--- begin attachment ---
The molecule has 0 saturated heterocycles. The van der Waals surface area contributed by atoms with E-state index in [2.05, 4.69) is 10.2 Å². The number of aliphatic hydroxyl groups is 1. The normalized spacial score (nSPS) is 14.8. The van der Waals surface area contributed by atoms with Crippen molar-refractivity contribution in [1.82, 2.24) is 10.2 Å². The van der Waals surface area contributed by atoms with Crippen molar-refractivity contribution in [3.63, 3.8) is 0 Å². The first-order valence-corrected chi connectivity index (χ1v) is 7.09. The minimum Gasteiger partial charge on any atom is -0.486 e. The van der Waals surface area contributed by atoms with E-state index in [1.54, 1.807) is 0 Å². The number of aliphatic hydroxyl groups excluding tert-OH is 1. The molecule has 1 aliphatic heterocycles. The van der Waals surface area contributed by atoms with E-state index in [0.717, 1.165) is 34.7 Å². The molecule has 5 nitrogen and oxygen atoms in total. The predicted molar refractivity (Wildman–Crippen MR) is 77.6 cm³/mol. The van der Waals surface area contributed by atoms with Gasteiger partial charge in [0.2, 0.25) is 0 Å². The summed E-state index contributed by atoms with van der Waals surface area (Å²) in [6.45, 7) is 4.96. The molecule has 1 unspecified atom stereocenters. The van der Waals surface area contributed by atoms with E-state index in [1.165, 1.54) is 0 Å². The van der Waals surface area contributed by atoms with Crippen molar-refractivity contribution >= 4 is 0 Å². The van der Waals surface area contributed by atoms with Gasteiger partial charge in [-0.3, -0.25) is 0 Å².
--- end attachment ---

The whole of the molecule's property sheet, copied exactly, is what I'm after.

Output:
The molecule has 0 saturated heterocycles. The van der Waals surface area contributed by atoms with E-state index in [2.05, 4.69) is 10.2 Å². The number of aliphatic hydroxyl groups is 1. The normalized spacial score (nSPS) is 14.8. The van der Waals surface area contributed by atoms with Crippen molar-refractivity contribution in [1.82, 2.24) is 10.2 Å². The van der Waals surface area contributed by atoms with Crippen molar-refractivity contribution in [3.63, 3.8) is 0 Å². The first-order valence-corrected chi connectivity index (χ1v) is 7.09. The minimum Gasteiger partial charge on any atom is -0.486 e. The van der Waals surface area contributed by atoms with E-state index in [1.54, 1.807) is 0 Å². The number of aliphatic hydroxyl groups excluding tert-OH is 1. The molecule has 1 aliphatic heterocycles. The van der Waals surface area contributed by atoms with E-state index in [0.717, 1.165) is 34.7 Å². The molecule has 5 nitrogen and oxygen atoms in total. The predicted molar refractivity (Wildman–Crippen MR) is 77.6 cm³/mol. The van der Waals surface area contributed by atoms with Gasteiger partial charge in [0.2, 0.25) is 0 Å². The summed E-state index contributed by atoms with van der Waals surface area (Å²) in [6.45, 7) is 4.96. The molecule has 1 unspecified atom stereocenters. The van der Waals surface area contributed by atoms with E-state index in [1.165, 1.54) is 0 Å². The van der Waals surface area contributed by atoms with Crippen molar-refractivity contribution >= 4 is 0 Å². The van der Waals surface area contributed by atoms with Gasteiger partial charge in [-0.3, -0.25) is 0 Å².